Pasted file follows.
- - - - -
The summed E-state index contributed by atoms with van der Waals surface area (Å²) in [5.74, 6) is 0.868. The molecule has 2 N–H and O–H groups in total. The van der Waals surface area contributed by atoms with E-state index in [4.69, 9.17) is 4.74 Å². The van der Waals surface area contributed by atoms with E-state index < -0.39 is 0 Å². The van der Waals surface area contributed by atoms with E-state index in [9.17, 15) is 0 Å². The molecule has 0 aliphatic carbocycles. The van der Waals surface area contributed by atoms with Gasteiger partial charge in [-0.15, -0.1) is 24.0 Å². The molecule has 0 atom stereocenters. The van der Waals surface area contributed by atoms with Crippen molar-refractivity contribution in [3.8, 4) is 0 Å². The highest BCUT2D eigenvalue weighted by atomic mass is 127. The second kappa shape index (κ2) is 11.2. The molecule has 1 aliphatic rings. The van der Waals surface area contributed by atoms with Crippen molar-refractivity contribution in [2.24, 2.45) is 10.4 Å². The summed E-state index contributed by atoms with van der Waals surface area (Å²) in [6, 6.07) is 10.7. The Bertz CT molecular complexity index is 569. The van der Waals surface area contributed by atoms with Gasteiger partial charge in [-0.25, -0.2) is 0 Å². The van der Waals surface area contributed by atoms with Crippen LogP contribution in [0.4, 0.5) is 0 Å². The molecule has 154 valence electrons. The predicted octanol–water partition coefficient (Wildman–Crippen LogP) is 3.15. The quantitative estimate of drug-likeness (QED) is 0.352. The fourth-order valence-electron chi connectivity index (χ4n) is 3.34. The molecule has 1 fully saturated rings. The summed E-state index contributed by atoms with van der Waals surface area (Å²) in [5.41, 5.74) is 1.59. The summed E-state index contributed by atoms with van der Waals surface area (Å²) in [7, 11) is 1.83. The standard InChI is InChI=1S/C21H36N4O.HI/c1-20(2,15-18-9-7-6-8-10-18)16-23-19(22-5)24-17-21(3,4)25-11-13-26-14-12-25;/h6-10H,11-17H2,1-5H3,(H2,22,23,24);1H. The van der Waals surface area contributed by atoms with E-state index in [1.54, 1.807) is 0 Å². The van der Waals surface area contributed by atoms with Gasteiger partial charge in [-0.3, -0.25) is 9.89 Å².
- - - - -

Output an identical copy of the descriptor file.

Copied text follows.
The summed E-state index contributed by atoms with van der Waals surface area (Å²) in [5.74, 6) is 0.868. The molecule has 2 N–H and O–H groups in total. The van der Waals surface area contributed by atoms with E-state index in [4.69, 9.17) is 4.74 Å². The van der Waals surface area contributed by atoms with E-state index < -0.39 is 0 Å². The van der Waals surface area contributed by atoms with E-state index in [9.17, 15) is 0 Å². The molecule has 0 aliphatic carbocycles. The van der Waals surface area contributed by atoms with Gasteiger partial charge in [-0.15, -0.1) is 24.0 Å². The molecule has 0 atom stereocenters. The van der Waals surface area contributed by atoms with Crippen molar-refractivity contribution in [3.8, 4) is 0 Å². The highest BCUT2D eigenvalue weighted by atomic mass is 127. The second kappa shape index (κ2) is 11.2. The molecule has 1 aliphatic rings. The van der Waals surface area contributed by atoms with Crippen molar-refractivity contribution in [2.24, 2.45) is 10.4 Å². The summed E-state index contributed by atoms with van der Waals surface area (Å²) in [6, 6.07) is 10.7. The Bertz CT molecular complexity index is 569. The van der Waals surface area contributed by atoms with Gasteiger partial charge in [-0.25, -0.2) is 0 Å². The van der Waals surface area contributed by atoms with Crippen LogP contribution in [0.4, 0.5) is 0 Å². The molecule has 154 valence electrons. The predicted octanol–water partition coefficient (Wildman–Crippen LogP) is 3.15. The quantitative estimate of drug-likeness (QED) is 0.352. The fourth-order valence-electron chi connectivity index (χ4n) is 3.34. The molecule has 1 fully saturated rings. The summed E-state index contributed by atoms with van der Waals surface area (Å²) in [5.41, 5.74) is 1.59. The summed E-state index contributed by atoms with van der Waals surface area (Å²) in [7, 11) is 1.83. The standard InChI is InChI=1S/C21H36N4O.HI/c1-20(2,15-18-9-7-6-8-10-18)16-23-19(22-5)24-17-21(3,4)25-11-13-26-14-12-25;/h6-10H,11-17H2,1-5H3,(H2,22,23,24);1H. The van der Waals surface area contributed by atoms with E-state index in [1.54, 1.807) is 0 Å². The van der Waals surface area contributed by atoms with Gasteiger partial charge in [-0.3, -0.25) is 9.89 Å².